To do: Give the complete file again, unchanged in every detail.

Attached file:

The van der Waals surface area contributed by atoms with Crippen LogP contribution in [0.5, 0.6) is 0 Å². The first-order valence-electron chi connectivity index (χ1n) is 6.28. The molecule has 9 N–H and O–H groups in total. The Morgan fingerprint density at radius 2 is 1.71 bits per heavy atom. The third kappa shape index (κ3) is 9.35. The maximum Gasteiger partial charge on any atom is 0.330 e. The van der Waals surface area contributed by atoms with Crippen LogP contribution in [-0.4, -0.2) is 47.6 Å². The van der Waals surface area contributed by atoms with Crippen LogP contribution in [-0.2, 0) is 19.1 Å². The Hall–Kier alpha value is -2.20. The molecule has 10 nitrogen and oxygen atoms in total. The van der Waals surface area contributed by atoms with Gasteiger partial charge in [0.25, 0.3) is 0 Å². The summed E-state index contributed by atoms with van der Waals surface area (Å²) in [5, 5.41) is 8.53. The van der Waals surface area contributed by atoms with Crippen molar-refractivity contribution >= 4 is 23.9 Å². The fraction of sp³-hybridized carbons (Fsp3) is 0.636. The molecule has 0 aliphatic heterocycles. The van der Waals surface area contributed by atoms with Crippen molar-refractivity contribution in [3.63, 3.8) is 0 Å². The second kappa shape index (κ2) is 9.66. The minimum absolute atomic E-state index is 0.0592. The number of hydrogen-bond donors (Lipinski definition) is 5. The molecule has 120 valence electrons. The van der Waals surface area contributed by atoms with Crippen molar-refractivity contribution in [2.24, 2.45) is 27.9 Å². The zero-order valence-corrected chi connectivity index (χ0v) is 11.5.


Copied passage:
The van der Waals surface area contributed by atoms with Crippen LogP contribution in [0.5, 0.6) is 0 Å². The first-order valence-electron chi connectivity index (χ1n) is 6.28. The molecule has 9 N–H and O–H groups in total. The Morgan fingerprint density at radius 2 is 1.71 bits per heavy atom. The third kappa shape index (κ3) is 9.35. The maximum Gasteiger partial charge on any atom is 0.330 e. The van der Waals surface area contributed by atoms with Crippen LogP contribution in [-0.4, -0.2) is 47.6 Å². The van der Waals surface area contributed by atoms with Crippen LogP contribution in [-0.2, 0) is 19.1 Å². The Hall–Kier alpha value is -2.20. The molecule has 10 nitrogen and oxygen atoms in total. The van der Waals surface area contributed by atoms with Gasteiger partial charge in [0.25, 0.3) is 0 Å². The summed E-state index contributed by atoms with van der Waals surface area (Å²) in [5, 5.41) is 8.53. The van der Waals surface area contributed by atoms with Crippen molar-refractivity contribution >= 4 is 23.9 Å². The fraction of sp³-hybridized carbons (Fsp3) is 0.636. The molecule has 0 aliphatic heterocycles. The van der Waals surface area contributed by atoms with Crippen molar-refractivity contribution in [3.63, 3.8) is 0 Å². The second kappa shape index (κ2) is 9.66. The minimum absolute atomic E-state index is 0.0592. The number of hydrogen-bond donors (Lipinski definition) is 5. The molecule has 120 valence electrons. The van der Waals surface area contributed by atoms with Crippen molar-refractivity contribution in [2.24, 2.45) is 27.9 Å². The zero-order valence-corrected chi connectivity index (χ0v) is 11.5.